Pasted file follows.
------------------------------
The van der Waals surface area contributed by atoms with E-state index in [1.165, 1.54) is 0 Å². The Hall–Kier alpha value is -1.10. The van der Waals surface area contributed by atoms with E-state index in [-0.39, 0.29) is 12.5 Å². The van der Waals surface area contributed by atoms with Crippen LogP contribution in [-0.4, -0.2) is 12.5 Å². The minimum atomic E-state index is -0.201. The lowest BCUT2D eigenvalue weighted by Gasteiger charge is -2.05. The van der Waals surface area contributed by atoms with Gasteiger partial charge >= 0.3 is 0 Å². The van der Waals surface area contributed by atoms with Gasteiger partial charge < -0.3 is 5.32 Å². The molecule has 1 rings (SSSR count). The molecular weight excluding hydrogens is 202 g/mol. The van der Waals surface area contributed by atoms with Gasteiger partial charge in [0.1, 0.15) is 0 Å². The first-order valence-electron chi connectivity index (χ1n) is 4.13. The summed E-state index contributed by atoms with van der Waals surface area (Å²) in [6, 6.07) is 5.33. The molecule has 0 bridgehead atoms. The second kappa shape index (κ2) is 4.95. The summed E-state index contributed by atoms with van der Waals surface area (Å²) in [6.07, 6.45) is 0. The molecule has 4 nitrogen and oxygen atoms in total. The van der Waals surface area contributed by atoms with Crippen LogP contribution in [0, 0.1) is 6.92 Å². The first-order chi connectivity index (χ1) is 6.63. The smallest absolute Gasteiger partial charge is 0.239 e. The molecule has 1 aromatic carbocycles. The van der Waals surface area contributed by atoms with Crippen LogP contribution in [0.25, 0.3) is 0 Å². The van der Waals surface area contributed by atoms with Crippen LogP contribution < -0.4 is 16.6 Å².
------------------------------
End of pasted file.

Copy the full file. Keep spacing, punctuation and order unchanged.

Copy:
The van der Waals surface area contributed by atoms with E-state index in [1.165, 1.54) is 0 Å². The Hall–Kier alpha value is -1.10. The van der Waals surface area contributed by atoms with E-state index in [-0.39, 0.29) is 12.5 Å². The van der Waals surface area contributed by atoms with Crippen LogP contribution in [-0.4, -0.2) is 12.5 Å². The minimum atomic E-state index is -0.201. The lowest BCUT2D eigenvalue weighted by Gasteiger charge is -2.05. The van der Waals surface area contributed by atoms with Gasteiger partial charge >= 0.3 is 0 Å². The van der Waals surface area contributed by atoms with Gasteiger partial charge < -0.3 is 5.32 Å². The molecule has 1 rings (SSSR count). The molecular weight excluding hydrogens is 202 g/mol. The van der Waals surface area contributed by atoms with Gasteiger partial charge in [0.1, 0.15) is 0 Å². The first-order valence-electron chi connectivity index (χ1n) is 4.13. The summed E-state index contributed by atoms with van der Waals surface area (Å²) in [6, 6.07) is 5.33. The molecule has 0 bridgehead atoms. The second kappa shape index (κ2) is 4.95. The summed E-state index contributed by atoms with van der Waals surface area (Å²) in [6.07, 6.45) is 0. The molecule has 4 nitrogen and oxygen atoms in total. The van der Waals surface area contributed by atoms with Crippen LogP contribution in [0, 0.1) is 6.92 Å². The first-order chi connectivity index (χ1) is 6.63. The smallest absolute Gasteiger partial charge is 0.239 e. The molecule has 1 aromatic carbocycles. The van der Waals surface area contributed by atoms with Crippen LogP contribution in [0.25, 0.3) is 0 Å². The van der Waals surface area contributed by atoms with Crippen LogP contribution < -0.4 is 16.6 Å².